One thing that has struck me, as I work through the details of the descendancy from my target First Families of Ohio pioneer, is that with all these large families in the 1800s, it makes for a good number of potential candidates for the program. And yet, when I search through the Ohio Genealogical Society’s First Families roster, I find absolutely no trace of any of the surnames I’m pursuing. Is there no one from this Snider line who has already gone down this research path?
Now that I’ve traced Nicholas Schneider’s line down to his great granddaughter, Bertha Gordon Metzger, I see the line multiply once again. Between the Nicholas Schneider family of nine children, each one of those surviving to adulthood also added their progeny. Joseph and Bertha were no different regarding this Catholic heritage of large families.
Their early years together, though, did not come with a promising start. Shortly before their first anniversary, the young Metzger couple was expecting their first child. It was to be a girl. The baby arrived stillborn.
Joseph and Bertha thus claimed for their firstborn child a son, Lawrence Michael, who arrived in October, 1890. He it was who began a line of ten children—all of whom lived to adulthood, and all but two of whom married and had families of their own. Small wonder when I’d ask my mother-in-law if she knew such-and-so cousin that she would often give me a blank look. How could one keep up with so many cousins?!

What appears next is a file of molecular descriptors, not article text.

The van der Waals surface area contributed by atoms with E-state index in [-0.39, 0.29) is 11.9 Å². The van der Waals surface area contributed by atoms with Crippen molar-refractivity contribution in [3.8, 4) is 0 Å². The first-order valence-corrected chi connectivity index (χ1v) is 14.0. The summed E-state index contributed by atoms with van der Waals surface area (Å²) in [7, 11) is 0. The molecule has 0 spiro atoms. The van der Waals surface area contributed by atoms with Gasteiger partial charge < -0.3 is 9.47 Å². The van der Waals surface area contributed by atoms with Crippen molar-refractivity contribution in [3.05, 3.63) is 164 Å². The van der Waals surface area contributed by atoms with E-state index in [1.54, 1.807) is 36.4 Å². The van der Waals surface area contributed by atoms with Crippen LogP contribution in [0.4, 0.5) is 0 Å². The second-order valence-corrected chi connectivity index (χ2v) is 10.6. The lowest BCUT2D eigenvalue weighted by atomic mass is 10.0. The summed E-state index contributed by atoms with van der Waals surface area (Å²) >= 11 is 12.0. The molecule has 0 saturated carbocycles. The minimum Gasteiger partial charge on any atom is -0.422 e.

To be fair, in making that statement, one must also consider the fact that the Metzger child that went on to be my husband’s grandmother was child number seven in this family constellation. Her arrival on the family scene didn’t occur until sixteen years after her parents’ wedding day. And she was an aunt to many, starting from the time she was only eleven.
Bertha Genevieve Metzger, though the fourth daughter, was the one bestowed with her mother’s given name—and possibly her aunt’s middle name, though the spelling wasn’t the same. Sandwiched between two immediately older brothers and followed in like manner, I wonder how she escaped growing up a tomboy.
There she was as a young girl, in a family portrait taken in front of their farm home, with the hugest bow resting jauntily atop her head—although admittedly, she didn’t look too happy about it. Perhaps her assigned seat, perched front and center between mom and dad, was a tactical move to insure subject compliance. Mom—Bertha Gordon Metzger—had baby Dorothy on her lap, while each parent had one of the two youngest boys—Joseph on the left, Robert on the right—flanking their outside arm.
The better-behaved older children comprised the second row in the portrait. Francis A. Metzger, by now ten years of age, started the line-up on the left. Next to him, his sister Mary—about to turn twenty—stood with her just-older sister Emma. The oldest son, Lawrence—by now twenty two and the tallest of the siblings by far—had yet to face service in the “Great War.” His much-younger sister Agnes stood at his other side, joined by yet another son, twelve year old George.
The scene was the old Metzger farm on Greenbranch Road near New Lexington. Frozen in place and time on a summer day in 1912 courtesy of an unnamed photographer, each one is now long gone, but for the memories.